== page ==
This brings us to an interesting hypothesis. Since the sparse vacancies control the length increment at large , deep into the ferromagnetic regime, we can describe the length increment in this regime by a random (uncorrelated) process in which the probability to put a block is just . More generally, we can define as the probability for putting a block, averaged over the sites in a given generation. This amounts to a mean-field approximation for , which we call . We now substitute this estimate for in the exact expression for the length increment for an uncorrelated process (i.e., equivalent to a process with ), first derived in logfrac (), and obtain

(13)

Clearly, in the regime of sparse vacancies this approximation performs very well, simply because is very close to 1, and only the factor matters. Also in the vicinity of this approximation, which is exact for , performs very well. Therefore, we are led to compare this simple and intuitive analytical guess with our numerical results in the entire parameter space of and , in particular in the antiferromagnetic regime to which we turn next.

Figure 3: “Moroccan city wall” landscapes for the strongly antiferromagnetic regime for two different values of : (a) and the landscape is a result of 5 deposition generations, (b) and the landscape is a result of 6 deposition generations. Part of the plot in (b) is zoomed in, so that the details of the deposition in the 6th generation can be seen better.
Figure 4: An example of a landscape after 6 deposition generations in the case of strongly antiferromagnetic correlations ( and ).
Figure 5: Comparison of numerical results for the length increment versus interaction strength with the theoretical prediction of Eq. (13) for different values of : (a) ; (b) , (c) . Solid lines correspond to the numerical simulation and dashed curves correspond to the theoretical estimate of Eq. (13).
Figure 6: Comparison of numerical results for the length increment versus interaction strength with the theoretical prediction in Eq. (13) for different values of : (a) ; (b) , (c) . Solid lines correspond to the numerical simulation and dashed curves correspond to the theoretical estimate of Eq. (13).

Iv Antiferromagnetic regime: fractality controlled by vacancies and spin frustration

Deep into the antiferromagnetic regime, and large, the physics of the deposition is governed by anticorrelations between spins. We can distinguish two main types of behaviour, depending on the value of the reduced chemical potential . When vacancies are promoted, i.e., at large negative values of , e.g. , we see an ordered interplay of anticorrelation and vacancy formation. The resulting geometry resembles the pattern occurring in Moroccan city walls (see Fig.3). On the other hand, when vacancies are suppressed, through positive values of , we see anticorrelation and frustration of spins accompanied by sparse vacancies as illustrated in Fig.4.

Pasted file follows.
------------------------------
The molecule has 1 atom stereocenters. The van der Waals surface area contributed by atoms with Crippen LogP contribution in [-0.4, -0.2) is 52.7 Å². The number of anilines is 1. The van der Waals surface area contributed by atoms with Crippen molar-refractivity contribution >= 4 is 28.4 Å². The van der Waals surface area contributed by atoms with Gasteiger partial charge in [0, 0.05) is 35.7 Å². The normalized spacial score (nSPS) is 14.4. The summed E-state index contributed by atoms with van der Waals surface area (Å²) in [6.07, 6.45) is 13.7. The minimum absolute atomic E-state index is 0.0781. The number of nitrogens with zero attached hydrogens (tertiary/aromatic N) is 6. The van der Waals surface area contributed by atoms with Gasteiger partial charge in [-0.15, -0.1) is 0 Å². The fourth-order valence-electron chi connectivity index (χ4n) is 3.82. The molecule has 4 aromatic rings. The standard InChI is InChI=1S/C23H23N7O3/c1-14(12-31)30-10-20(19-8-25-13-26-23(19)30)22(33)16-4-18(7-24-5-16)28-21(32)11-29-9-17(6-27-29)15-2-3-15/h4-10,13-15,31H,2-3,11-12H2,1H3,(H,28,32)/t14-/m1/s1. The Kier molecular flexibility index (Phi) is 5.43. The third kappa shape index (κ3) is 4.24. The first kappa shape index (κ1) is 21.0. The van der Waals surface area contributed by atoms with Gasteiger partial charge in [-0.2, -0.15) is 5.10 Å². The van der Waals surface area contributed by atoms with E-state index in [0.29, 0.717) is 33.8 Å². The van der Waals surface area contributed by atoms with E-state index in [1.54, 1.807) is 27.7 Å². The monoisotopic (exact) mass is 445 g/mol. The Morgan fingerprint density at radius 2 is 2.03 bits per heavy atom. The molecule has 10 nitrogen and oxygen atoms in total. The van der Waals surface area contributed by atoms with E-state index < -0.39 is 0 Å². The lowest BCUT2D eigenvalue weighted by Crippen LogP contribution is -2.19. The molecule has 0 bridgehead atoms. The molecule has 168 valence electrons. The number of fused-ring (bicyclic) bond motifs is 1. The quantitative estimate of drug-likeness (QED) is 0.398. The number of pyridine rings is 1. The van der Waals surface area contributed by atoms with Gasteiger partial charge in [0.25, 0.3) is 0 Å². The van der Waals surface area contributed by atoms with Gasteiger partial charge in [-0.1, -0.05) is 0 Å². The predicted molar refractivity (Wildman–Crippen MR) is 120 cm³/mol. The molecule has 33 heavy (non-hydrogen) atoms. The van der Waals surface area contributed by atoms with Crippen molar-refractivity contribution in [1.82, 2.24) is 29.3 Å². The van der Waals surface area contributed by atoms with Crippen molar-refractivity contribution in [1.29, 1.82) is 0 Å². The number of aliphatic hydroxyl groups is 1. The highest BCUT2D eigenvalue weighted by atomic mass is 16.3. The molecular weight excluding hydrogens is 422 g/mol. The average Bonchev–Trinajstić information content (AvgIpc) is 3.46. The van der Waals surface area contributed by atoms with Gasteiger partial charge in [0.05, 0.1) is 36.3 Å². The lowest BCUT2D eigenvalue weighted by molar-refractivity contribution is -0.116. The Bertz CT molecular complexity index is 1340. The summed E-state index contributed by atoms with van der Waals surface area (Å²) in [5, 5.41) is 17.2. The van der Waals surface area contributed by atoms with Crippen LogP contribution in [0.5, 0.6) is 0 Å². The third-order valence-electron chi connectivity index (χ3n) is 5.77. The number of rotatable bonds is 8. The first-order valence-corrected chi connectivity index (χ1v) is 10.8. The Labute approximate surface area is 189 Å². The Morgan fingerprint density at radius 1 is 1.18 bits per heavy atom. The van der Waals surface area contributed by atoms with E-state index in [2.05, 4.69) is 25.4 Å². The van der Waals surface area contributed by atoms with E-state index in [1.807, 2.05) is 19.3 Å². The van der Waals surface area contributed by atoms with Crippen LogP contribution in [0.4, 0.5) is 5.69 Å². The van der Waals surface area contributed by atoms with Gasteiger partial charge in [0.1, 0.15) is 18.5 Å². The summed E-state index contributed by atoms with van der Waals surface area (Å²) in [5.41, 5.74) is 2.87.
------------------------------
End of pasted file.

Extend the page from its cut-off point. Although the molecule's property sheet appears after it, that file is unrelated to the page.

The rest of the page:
These observations prompt us to test our hypothesis against numerical results. For this purpose we provide, in Figs.5 and 6, the length increment obtained in the highest generation that we can deal with computationally, , versus at a fixed value of . We cover the entire range of interaction, from strongly antiferromagnetic to strongly ferromagnetic.

We notice the following trends. When vacancies are suppressed (, as in Fig.5), our analytic hypothesis performs very well throughout the entire range of interaction. In contrast, when vacancies are more abundant (, as in Fig.6), density fluctuations render the mean-field approximation less precise. The antiferromagnetic regime, which features spin frustration effects that promote vacancies, is more sensitive to this than the ferromagnetic one. Note that in all cases a logarithmic fractal behaviour is found, although for large negative values of the convergence of the length increment versus becomes poor. Our precise investigation is hereby limited to a range of that corresponds roughly to .

The antiferromagnetic regime holds an interesting surprise. When vacancies are sparse, the length increment deep in the antiferromagnetic regime can be calculated exactly. The result is

(14)

This can be proven as follows. The local probability for placing a vacancy takes one out of the following four values: , with . Note that the case corresponds to a frustrated spin, the two neigbours of which are of opposite sign. Examining the degeneracies, or frequencies of occurrence, of these values in a histogram, reveals that, for large , the case occurs on roughly of the sites and the case on roughly of the sites. The occurrence of the remaining cases is negligible. Now, since the probability for placing a vacancy is very small for as compared to , only frustrated spins can give rise to vacancy formation and thus the average probability for putting a vacancy is very close to . In order to estimate the coefficient accurately, we have recourse to a reasoning based on conditional probabilities for obtaining frustrated spins. Our goal in this exercise is to calculate the probability that a spin is frustrated, i.e., that it has precisely two neighbouring spins that are of opposite sign.